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WARNING: DOL Records Jazz and Blues Reissues

Discussion in 'music' started by Natara, Sep 13, 2016.

  1. Natara

    Natara pfm Member

    I was in two record shops today cannot remember the name of one a trendy new affair but the other was HMV who really should no better because they were both still stocking this company DOL's bad reissues Bieng relatively new to buying Jazz I was unlucky enough to buy a copy of Nina Simone live at Newport a few years ago you will recognise them by the big sticker on the front that says 180 gram turn it over and somewhere you will see DOL written somewhere if you do put it back save your money they truly are terrible.
     
  2. daytona600

    daytona600 Registered User

    180 gram / 180 gram audiophile used to mean quality product from audiophile labels
    but now used as marketing BS for any old bit of crap
     
  3. GaryT

    GaryT pfm Member

    And breathe (punctuation is your friend).
     
  4. Tony L

    Tony L Administrator

    They are EU copyright loophole pirates, i.e. have never been anywhere near a master tape or artist/artist estate approval. Always look for the original record label on the cover (Blue Note, Verve, Riverside etc) and a music group/holding company on the rear e.g. Universal, CBS Sony etc. If these are missing chances are it is public domain crap and is valueless.
     
  5. Natara

    Natara pfm Member

    Thanks Tony for the record buying advice and GaryT for the English Language lesson.
     
  6. GaryT

    GaryT pfm Member

    Any time.
     
  7. Fulci

    Fulci pfm Member

    Learned my lesson the hard way. But there are other companies pressing from CDs or if we're lucky, hi-res files. Waxtime is one of them. As Tony said, always get one from the original record label, and if possible an used older edition.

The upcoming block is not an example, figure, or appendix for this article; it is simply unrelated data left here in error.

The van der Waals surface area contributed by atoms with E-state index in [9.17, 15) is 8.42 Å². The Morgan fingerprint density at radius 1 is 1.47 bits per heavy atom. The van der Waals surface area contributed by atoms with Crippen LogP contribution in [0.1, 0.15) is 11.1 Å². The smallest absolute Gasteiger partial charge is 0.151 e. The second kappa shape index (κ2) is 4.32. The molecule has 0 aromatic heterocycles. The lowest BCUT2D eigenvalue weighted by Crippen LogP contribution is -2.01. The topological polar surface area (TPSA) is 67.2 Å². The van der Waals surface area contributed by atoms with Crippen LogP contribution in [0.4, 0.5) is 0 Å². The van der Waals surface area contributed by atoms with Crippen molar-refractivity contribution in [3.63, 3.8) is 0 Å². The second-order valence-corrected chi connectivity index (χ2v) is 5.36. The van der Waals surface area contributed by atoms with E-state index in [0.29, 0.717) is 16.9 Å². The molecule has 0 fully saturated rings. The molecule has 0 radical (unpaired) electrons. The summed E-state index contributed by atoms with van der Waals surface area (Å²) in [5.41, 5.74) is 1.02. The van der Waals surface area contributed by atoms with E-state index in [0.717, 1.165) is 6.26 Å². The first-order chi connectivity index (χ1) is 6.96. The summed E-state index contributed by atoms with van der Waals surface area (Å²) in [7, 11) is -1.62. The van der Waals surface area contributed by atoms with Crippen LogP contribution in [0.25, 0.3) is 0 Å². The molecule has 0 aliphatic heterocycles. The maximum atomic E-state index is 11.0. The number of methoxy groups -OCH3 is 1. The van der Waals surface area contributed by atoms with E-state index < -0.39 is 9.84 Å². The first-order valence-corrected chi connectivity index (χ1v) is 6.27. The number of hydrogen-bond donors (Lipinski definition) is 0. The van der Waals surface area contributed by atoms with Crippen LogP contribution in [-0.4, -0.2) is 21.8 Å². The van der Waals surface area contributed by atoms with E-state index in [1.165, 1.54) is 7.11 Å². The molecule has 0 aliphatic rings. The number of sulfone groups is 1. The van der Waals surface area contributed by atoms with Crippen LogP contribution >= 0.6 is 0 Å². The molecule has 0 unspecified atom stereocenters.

8. daytona600

    daytona600 Registered User

    Blurb from speakers corner Jazz done right

    Are your records completely analogue?
    Yes! This we guarantee!
    As a matter of principle, only analogue masters are used, and the necessary cutting delay is also analogue. All our cutting engineers use only Neumann cutting consoles, and these too are analogue. The only exception is where a recording has been made – either partly or entirely – using digital technology, but we do not have such items in our catalogue at the present time

    Are your records cut from the original masters?
    In our re-releases it is our aim to faithfully reproduce the original intentions of the musicians and recording engineers which, however, could not be realised at the time due to technical limitations. Faithfulness to the original is our top priority, not the interpretation of the original: there is no such thing as a “Speakers Corner Sound”. Naturally, the best results are obtained when the original master is used. Therefore we always try to locate these and use them for cutting. Should this not be possible, – because the original tape is defective or has disappeared, for example – we do accept a first-generation copy. But this remains an absolute exception for us.

    Who cuts the records?